As for using establishment data instead of household survey data, there’s nothing particularly wrong with that, but it is good to note that the household survey counts about 10 million more jobs and  covers people who are employed but not on a payroll, so it will give a somewhat more complete picture of the employment situation. And, unsurprisingly, the data doesn’t look quite as good for Obama. It’s not particularly bad… it’s just “meh”.

It’s Bush’s Fault Only When It’s Bad

But the funniest thing about this chart? The author has spent the last 2 charts convincing us that EVERYTHING that happened in the 2009 fiscal year was Bush’s fault. In this chart, the tune has changed entirely because, if the author gave Bush credit to the end of the 2009 fiscal year, it would look like Bush saved the day. The most drastic reductions in job loss would then fall under the “Bush’s fault” umbrella.

And we can’t have that. When it comes to a choice between honest consistency and making George W. Bush look bad, the author didn’t even blink. So, in a move that is so dishonest is is actually funny, the chart author basically says, “All jobs saved are due to President Obama and his courageous stimulus, but I blame George W. Bush for all the stimulus spending and stimulus tax cuts that created those jobs.”

I created a alternate version of this chart that represents my complaints listed above, but I want to make note that, while I feel the previous “fixes” are a better representation of reality, this chart is not nearly as fair as those were. I personally prefer the BLS household data (which I used in this chart) over the payroll data (which the original chart author used), but I’m not comfortable giving Bush credit for stopping job losses 9 months after he left office. I’m representing it this way only because I want to give an indication of how the author would have done it if he or she maintained an internal consistency.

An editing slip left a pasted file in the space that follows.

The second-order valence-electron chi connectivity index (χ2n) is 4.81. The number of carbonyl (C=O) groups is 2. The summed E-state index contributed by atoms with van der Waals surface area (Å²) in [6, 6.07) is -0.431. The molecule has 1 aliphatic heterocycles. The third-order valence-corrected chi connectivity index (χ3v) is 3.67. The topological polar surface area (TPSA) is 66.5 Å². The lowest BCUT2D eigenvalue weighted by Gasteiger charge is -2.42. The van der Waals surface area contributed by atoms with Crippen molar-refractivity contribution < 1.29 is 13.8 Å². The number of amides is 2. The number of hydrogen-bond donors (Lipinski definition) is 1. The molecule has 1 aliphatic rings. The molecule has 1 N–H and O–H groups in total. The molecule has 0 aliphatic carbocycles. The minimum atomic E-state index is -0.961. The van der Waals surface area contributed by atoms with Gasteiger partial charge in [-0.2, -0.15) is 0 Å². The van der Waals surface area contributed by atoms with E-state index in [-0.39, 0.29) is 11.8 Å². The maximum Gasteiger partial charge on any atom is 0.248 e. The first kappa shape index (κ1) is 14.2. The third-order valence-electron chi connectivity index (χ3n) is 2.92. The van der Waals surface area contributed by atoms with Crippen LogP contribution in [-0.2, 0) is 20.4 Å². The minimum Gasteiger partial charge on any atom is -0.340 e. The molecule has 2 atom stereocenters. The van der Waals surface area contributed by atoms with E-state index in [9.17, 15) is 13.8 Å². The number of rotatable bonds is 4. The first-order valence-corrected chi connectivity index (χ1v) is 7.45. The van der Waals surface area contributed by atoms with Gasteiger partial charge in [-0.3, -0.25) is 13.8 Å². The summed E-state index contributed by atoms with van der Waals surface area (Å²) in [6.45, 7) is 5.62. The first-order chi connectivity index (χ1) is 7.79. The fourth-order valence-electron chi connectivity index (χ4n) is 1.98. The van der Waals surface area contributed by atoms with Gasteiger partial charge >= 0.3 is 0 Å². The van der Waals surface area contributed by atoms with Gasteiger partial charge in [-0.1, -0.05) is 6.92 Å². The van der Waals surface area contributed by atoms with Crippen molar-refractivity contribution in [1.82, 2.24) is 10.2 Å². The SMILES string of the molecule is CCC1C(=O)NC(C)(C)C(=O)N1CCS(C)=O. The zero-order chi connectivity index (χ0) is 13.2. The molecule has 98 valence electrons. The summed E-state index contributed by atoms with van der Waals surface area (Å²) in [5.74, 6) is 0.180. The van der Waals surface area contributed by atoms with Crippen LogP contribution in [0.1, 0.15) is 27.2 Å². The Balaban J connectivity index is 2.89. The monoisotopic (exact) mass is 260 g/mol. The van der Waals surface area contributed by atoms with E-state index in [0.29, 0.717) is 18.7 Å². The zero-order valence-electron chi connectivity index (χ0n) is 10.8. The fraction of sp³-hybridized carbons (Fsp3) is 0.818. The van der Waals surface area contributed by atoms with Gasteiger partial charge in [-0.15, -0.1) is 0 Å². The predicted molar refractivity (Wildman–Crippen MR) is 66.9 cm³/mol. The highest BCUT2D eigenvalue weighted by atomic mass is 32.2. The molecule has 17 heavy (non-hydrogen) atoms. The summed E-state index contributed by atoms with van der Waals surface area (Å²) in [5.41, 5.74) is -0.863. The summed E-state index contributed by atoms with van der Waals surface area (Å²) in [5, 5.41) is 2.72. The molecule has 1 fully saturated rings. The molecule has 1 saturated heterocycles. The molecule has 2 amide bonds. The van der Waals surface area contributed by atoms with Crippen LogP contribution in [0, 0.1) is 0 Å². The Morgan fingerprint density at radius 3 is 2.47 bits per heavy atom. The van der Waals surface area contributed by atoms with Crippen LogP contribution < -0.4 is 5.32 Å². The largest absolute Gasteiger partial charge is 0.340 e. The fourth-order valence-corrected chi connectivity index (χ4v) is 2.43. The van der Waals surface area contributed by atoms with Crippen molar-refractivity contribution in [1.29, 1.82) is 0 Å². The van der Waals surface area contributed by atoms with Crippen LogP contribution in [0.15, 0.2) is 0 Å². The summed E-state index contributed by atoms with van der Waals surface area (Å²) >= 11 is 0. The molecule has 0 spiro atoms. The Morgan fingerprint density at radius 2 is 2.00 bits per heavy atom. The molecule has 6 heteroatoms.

24 thoughts on “[FIXED] Three Charts To E-Mail Your Right Wing Brother-In-Law

  1. Pingback: Alternate Intro to the “Three Charts” Post « Political Math

  2. Nathan Davis

    Once again, an excellent illustration of how rigged numbers and cherry-picked data can produce exactly the results the creator wants to see. In math or science, we would call this “bias,” but in the political sphere, they call it “analysis.” Thank-you, Mr. Shapiro, for pulling back the curtain on this and many other types of statistical chicanery for all of us out there who actually care about seeing data represented honestly.

  3. politicalmath Post author


    My favorite part of the third chart in that post (which I’ve seen many many times) is that it does the whole “Everything is Bush’s fault” thing. According to that chart, our current revenue situation is due to the “Bush tax cuts” even thought they were due to expire last year. They were renewed by a Democratic Congress and signed by a Democratic President.

    But, according to that chart, they are still Bush’s fault, even though he had NOTHING AT ALL to do with their current implementation. Why? Because… Bush sucks!

  4. Centrist

    Your strongest argument is that Obama defenders take too much credit for job increases in early 2009. All presidents receive too much credit and too much blame for economic activity. There is a significant lag between policy enactment and economic impact, often measured in years.

    All Presidents should be evaluated for their budgets and associated priorities.